I meant to post that in "Photo of The Day" but was posting from my phone and I screwed up. I took it with an iPhone 11, not sure about HDR. I got the iPhone 11 for it's low light photo capabilities. It works real well but I thought some of my full moon pictures came out so bright they almost looked like daytime.
 
Joined
Oct 16, 2016
Messages
754
Reaction score
197
Location
Bancroft, Ontario, SE Algonquin
Well, you've got one of the best phone cameras there is in the iPhone 11, explains the quality in managing the light levels. My poor, dumb,10-year-old Olympus waterproof could never keep shadow and highlight detail showing like that, even with HDR.

HDR uses several different exposures then fuses them together into one image to try and keep shadows from blacking out featureless and highlights from blowing out to blank white, but still, if the brightness range is too extreme, there will still be some over and underexposure on very contrasty subjects.

The iPhone 11's AI takes things further by combining the best characteristics from eight photos taken almost all at once from both lenses (or is it three) and then deciding on which pixels to combine together to create the best quality photo... IIRC they call this Deep Fusion. The phone's waterproof, too.

The big selling feature with the newer 12 is 5G connectivity which will bring all sorts of new capability to phones but full 5G coverage and apps are still years away. The 12's camera does have some improvements over the 11, with a faster lens (27% more light for low light improvements), LIDAR radar sensing to sense depth of field needs, and other stuff mentioned in reviews I can't remember. The image improvements and AI extend into video as well, up to 60 frames per second.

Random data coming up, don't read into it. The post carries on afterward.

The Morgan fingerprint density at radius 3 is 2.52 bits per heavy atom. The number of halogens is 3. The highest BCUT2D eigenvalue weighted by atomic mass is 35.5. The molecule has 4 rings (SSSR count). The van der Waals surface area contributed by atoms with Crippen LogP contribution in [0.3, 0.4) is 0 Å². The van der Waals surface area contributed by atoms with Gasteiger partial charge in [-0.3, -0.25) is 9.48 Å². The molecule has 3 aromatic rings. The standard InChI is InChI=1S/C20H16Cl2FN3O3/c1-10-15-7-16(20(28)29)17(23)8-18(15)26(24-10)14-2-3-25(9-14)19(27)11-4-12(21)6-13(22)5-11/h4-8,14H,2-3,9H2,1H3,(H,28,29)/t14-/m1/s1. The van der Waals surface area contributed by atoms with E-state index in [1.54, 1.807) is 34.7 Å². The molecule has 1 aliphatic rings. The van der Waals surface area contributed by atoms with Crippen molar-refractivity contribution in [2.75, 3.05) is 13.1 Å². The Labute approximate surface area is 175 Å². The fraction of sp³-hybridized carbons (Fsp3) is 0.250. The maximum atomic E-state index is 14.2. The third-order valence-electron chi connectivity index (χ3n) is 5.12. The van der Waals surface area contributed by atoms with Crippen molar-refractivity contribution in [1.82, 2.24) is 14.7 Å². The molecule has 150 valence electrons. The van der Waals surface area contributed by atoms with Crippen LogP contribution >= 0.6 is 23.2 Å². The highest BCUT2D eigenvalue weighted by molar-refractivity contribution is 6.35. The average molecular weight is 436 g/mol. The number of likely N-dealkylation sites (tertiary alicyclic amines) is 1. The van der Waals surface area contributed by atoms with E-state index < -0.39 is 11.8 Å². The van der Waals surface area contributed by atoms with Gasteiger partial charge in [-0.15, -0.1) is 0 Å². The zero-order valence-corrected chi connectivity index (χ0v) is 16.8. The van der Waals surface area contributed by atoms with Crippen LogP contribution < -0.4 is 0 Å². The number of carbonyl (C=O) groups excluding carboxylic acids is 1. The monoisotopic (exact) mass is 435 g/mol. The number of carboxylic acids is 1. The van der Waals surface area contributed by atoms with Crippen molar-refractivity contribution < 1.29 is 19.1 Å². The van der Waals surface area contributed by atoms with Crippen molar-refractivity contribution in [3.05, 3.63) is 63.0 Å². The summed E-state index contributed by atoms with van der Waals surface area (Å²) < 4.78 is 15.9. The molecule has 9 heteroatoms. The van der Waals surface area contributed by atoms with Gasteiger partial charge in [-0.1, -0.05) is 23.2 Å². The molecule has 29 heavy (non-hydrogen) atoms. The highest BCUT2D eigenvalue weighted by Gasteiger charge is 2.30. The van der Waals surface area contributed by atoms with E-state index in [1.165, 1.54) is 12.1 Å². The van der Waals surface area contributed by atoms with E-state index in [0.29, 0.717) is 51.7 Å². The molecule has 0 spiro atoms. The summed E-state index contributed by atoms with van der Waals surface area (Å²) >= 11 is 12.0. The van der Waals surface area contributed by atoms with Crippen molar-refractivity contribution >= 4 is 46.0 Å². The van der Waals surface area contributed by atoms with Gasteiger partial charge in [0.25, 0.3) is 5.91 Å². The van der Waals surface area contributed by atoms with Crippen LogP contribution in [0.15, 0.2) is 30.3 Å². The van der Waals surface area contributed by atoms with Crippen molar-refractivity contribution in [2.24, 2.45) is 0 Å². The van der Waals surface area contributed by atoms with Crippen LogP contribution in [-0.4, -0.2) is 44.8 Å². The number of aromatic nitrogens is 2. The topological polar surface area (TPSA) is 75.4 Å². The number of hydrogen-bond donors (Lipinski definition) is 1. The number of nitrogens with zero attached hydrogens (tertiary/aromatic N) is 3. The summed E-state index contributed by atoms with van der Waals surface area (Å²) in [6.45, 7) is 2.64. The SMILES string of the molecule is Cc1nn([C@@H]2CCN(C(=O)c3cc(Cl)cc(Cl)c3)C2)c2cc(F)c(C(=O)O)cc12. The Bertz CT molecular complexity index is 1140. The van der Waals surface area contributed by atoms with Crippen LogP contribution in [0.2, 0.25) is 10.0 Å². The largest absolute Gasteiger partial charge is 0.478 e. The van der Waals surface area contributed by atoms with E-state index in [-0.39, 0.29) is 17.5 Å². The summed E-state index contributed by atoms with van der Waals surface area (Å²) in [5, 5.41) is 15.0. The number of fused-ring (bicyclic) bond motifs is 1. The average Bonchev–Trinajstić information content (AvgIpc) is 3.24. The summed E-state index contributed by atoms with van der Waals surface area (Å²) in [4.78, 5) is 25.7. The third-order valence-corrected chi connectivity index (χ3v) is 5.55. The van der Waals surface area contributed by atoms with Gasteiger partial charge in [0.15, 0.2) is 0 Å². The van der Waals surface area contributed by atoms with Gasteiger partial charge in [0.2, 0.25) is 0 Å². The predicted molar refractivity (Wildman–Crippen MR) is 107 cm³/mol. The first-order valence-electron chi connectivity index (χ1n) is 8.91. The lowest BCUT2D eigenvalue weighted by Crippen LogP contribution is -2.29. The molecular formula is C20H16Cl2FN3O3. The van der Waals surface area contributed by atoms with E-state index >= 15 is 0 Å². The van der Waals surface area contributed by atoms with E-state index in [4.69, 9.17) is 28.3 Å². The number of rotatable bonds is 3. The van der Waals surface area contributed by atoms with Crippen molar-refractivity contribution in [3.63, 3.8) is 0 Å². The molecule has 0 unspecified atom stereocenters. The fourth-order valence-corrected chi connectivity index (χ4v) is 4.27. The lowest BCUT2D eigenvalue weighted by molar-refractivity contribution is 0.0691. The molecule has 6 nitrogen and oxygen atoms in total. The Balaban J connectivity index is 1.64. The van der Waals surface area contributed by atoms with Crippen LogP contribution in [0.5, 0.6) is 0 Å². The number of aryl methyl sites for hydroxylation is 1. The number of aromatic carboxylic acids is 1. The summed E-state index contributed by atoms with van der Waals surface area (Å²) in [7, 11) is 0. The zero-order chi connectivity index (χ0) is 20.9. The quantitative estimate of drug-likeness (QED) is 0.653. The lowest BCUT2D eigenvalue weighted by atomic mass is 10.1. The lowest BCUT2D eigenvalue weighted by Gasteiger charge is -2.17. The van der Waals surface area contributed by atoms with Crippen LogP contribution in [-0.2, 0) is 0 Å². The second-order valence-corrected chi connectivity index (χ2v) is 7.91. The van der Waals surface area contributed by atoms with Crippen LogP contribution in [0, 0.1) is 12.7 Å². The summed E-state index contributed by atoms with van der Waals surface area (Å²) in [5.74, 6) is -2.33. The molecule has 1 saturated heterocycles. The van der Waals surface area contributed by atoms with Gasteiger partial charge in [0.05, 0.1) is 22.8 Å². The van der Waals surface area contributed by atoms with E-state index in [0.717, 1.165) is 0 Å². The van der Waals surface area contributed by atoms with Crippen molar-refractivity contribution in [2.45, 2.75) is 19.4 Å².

Keep the pix coming... thanks!
 
Joined
Oct 16, 2016
Messages
754
Reaction score
197
Location
Bancroft, Ontario, SE Algonquin
Qualcomm's new 888 chip should be available during the first half of 2021 for any Android users upgrading... if not, shows where things are going with phone photography vs dedicated cameras. The new AI capabilities in the chip can be used for improved focus and exposure choices if you don't want to spend the time setting these manually.

https://thenextweb.com/plugged/2020...s-enabled-by-the-new-qualcomm-snapdragon-888/

https://www.cnet.com/news/qualcomms-snapdragon-888-chip-pushes-video-and-photo-smarts/
 
Top